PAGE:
Okay, So it’s looking like this may stick. At least for the next little while. Today’s word is one that I love using and as many of my friends will attest, I have been known to seek out occasions to use this word. Granted, sometimes I have had to shoehorn in in but it’s such a fun word, it’s totally worth the effort. You might say that playing with words is my thing. It’s my happy place, something I do for my own personal enjoyment.

In other words, playing around on the linguistic jungle gym is my bailiwick.

Today's Word Wednesday is Bailiwick

Today’s Word Wednesday is Bailiwick

There are plenty of synonyms I could use, wheelhouse, domain, even ‘thing’ – as in ‘it’s my thing’ but bailiwick just sounds so cool.  It rolls off the tongue. I was surprised to learn that the word bailiwick isn’t as old as I thought it was – it’s late middle English so not exactly new but not a Latin based word either. It does have a secondary meaning (which used to be the primary meaning) which is the one that it literally translates to. The original meaning of bailiwick was “an area under the supervision of a bailiff (this could be a mayor, sheriff, or other official instead of the bailiff we think of today – though I still picture Bull from Night Court whenever I hear that word).” The origin of the word is partly French – the word bailie refers to the official who was ordered to supervise an area.

Not this kind of bailiff...

Not this kind of bailiff…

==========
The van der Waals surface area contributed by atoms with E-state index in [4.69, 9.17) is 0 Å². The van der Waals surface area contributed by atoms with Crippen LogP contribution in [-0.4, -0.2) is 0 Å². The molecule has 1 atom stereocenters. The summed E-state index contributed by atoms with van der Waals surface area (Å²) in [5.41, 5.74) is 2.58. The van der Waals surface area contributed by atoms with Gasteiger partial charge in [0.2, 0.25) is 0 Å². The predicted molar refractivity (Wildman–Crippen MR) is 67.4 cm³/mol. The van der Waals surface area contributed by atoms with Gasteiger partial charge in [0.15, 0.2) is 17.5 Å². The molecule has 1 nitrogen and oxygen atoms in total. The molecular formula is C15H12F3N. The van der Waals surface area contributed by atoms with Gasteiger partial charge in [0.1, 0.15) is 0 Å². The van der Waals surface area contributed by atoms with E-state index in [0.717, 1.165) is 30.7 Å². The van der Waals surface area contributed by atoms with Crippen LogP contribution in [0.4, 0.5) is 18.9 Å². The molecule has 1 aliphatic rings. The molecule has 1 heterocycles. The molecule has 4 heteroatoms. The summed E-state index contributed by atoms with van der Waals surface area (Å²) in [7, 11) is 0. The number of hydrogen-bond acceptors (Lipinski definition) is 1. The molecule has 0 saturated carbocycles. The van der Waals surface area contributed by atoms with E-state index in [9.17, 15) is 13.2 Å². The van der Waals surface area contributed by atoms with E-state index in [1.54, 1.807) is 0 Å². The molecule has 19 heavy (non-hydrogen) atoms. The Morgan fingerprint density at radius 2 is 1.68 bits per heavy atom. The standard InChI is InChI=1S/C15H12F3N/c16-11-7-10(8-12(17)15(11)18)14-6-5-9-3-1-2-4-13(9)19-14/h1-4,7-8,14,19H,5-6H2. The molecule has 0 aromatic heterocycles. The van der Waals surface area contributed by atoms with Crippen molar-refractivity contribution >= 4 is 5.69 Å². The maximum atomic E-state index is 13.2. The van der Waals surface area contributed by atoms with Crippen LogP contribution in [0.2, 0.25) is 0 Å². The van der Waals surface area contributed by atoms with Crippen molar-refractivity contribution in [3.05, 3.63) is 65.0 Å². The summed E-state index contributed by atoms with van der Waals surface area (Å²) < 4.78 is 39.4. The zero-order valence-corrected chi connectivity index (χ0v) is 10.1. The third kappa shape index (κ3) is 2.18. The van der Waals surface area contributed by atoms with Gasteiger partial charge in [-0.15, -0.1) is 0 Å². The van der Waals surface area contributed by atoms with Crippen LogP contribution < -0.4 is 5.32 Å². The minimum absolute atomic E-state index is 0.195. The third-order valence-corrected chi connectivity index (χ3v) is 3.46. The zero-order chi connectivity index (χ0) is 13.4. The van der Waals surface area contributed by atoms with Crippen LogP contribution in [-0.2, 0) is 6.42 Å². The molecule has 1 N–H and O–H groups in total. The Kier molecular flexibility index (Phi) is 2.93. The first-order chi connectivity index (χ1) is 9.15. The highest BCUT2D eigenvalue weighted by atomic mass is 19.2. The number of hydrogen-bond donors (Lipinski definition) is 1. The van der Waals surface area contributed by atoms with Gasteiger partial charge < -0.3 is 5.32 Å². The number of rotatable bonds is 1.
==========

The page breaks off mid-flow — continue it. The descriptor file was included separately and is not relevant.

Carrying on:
In France, this area was called a bailliage but the English never liked to steal a word outright, they always made a few changes. When they adopted the use of the word bailie, they added the word wik to the end. Wik in middle English meant village (it’s also the root word for a town name like Greenwich – literally ‘green village’) so bailiwick became the area or village that fell under the supervision of the bailie.  Surprisingly, there are still a few official bailiwicks left in the United Kingdom today – the islands of Jersey and Guernsey are legally bailiwicks. 

With only two bailiwicks of the traditional sense left, it is the new meaning that has me using this word whenever I can. The modern definition of bailiwick is a person’s “specific sphere of interest, or area of expertise”. So, really, writing, and more specifically, grammar is my bailiwick. What’s yours?

Bailiwick – (bai·li·wick ) Noun

i) A person’s specific sphere of interest or area of expertise.

ii) The area in which a bailiff has jurisdiction.


About koalateagirl

I am a BlackBerry addict and proud supporter of the CFL. I am also a Girl Guide leader, tutor and advocate for special needs kids,and honourary aunt to a gaggle of kids. I write and edit for a living. I love gadgets and technology and am a proud member of the BlackBerry Elite Social Media fans program and the YMC Community.
This entry was posted in Grammar and tagged , , , , , . Bookmark the permalink.

Leave a Reply

Fill in your details below or click an icon to log in:

WordPress.com Logo

You are commenting using your WordPress.com account. Log Out /  Change )

Google photo

You are commenting using your Google account. Log Out /  Change )

Twitter picture

You are commenting using your Twitter account. Log Out /  Change )

Facebook photo

You are commenting using your Facebook account. Log Out /  Change )

Connecting to %s